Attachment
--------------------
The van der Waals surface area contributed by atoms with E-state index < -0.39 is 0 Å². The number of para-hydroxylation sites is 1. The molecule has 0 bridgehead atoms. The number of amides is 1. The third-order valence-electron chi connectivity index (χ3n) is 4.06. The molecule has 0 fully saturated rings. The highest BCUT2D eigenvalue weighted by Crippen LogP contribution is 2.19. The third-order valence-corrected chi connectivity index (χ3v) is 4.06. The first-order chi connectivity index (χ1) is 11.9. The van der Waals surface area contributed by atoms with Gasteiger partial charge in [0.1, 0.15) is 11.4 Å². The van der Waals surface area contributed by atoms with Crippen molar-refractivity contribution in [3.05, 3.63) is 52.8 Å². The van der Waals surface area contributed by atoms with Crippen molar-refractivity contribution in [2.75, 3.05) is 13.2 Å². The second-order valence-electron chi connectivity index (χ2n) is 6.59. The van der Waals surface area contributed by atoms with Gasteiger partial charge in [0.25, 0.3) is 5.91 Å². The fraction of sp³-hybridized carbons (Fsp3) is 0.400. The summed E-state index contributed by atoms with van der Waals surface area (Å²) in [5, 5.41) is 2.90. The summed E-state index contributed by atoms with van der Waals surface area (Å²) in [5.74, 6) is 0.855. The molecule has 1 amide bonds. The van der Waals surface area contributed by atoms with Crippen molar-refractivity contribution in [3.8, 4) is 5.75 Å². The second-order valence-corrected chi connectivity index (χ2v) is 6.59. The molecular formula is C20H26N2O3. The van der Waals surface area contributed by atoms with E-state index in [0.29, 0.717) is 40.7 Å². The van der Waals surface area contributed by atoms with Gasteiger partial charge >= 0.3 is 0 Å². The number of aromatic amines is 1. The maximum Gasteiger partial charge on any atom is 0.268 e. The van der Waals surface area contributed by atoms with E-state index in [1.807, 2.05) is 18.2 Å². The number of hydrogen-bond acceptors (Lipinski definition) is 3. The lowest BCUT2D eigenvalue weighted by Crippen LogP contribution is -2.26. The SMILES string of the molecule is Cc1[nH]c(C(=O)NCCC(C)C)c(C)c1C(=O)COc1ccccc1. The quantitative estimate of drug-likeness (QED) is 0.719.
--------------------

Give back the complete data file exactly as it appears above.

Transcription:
The van der Waals surface area contributed by atoms with E-state index < -0.39 is 0 Å². The number of para-hydroxylation sites is 1. The molecule has 0 bridgehead atoms. The number of amides is 1. The third-order valence-electron chi connectivity index (χ3n) is 4.06. The molecule has 0 fully saturated rings. The highest BCUT2D eigenvalue weighted by Crippen LogP contribution is 2.19. The third-order valence-corrected chi connectivity index (χ3v) is 4.06. The first-order chi connectivity index (χ1) is 11.9. The van der Waals surface area contributed by atoms with Gasteiger partial charge in [0.1, 0.15) is 11.4 Å². The van der Waals surface area contributed by atoms with Crippen molar-refractivity contribution in [3.05, 3.63) is 52.8 Å². The van der Waals surface area contributed by atoms with Crippen molar-refractivity contribution in [2.75, 3.05) is 13.2 Å². The second-order valence-electron chi connectivity index (χ2n) is 6.59. The van der Waals surface area contributed by atoms with Gasteiger partial charge in [0.25, 0.3) is 5.91 Å². The fraction of sp³-hybridized carbons (Fsp3) is 0.400. The summed E-state index contributed by atoms with van der Waals surface area (Å²) in [5, 5.41) is 2.90. The summed E-state index contributed by atoms with van der Waals surface area (Å²) in [5.74, 6) is 0.855. The molecule has 1 amide bonds. The van der Waals surface area contributed by atoms with Crippen molar-refractivity contribution in [3.8, 4) is 5.75 Å². The second-order valence-corrected chi connectivity index (χ2v) is 6.59. The molecular formula is C20H26N2O3. The van der Waals surface area contributed by atoms with E-state index in [0.29, 0.717) is 40.7 Å². The van der Waals surface area contributed by atoms with Gasteiger partial charge >= 0.3 is 0 Å². The number of aromatic amines is 1. The maximum Gasteiger partial charge on any atom is 0.268 e. The van der Waals surface area contributed by atoms with E-state index in [1.807, 2.05) is 18.2 Å². The number of hydrogen-bond acceptors (Lipinski definition) is 3. The lowest BCUT2D eigenvalue weighted by Crippen LogP contribution is -2.26. The SMILES string of the molecule is Cc1[nH]c(C(=O)NCCC(C)C)c(C)c1C(=O)COc1ccccc1. The quantitative estimate of drug-likeness (QED) is 0.719.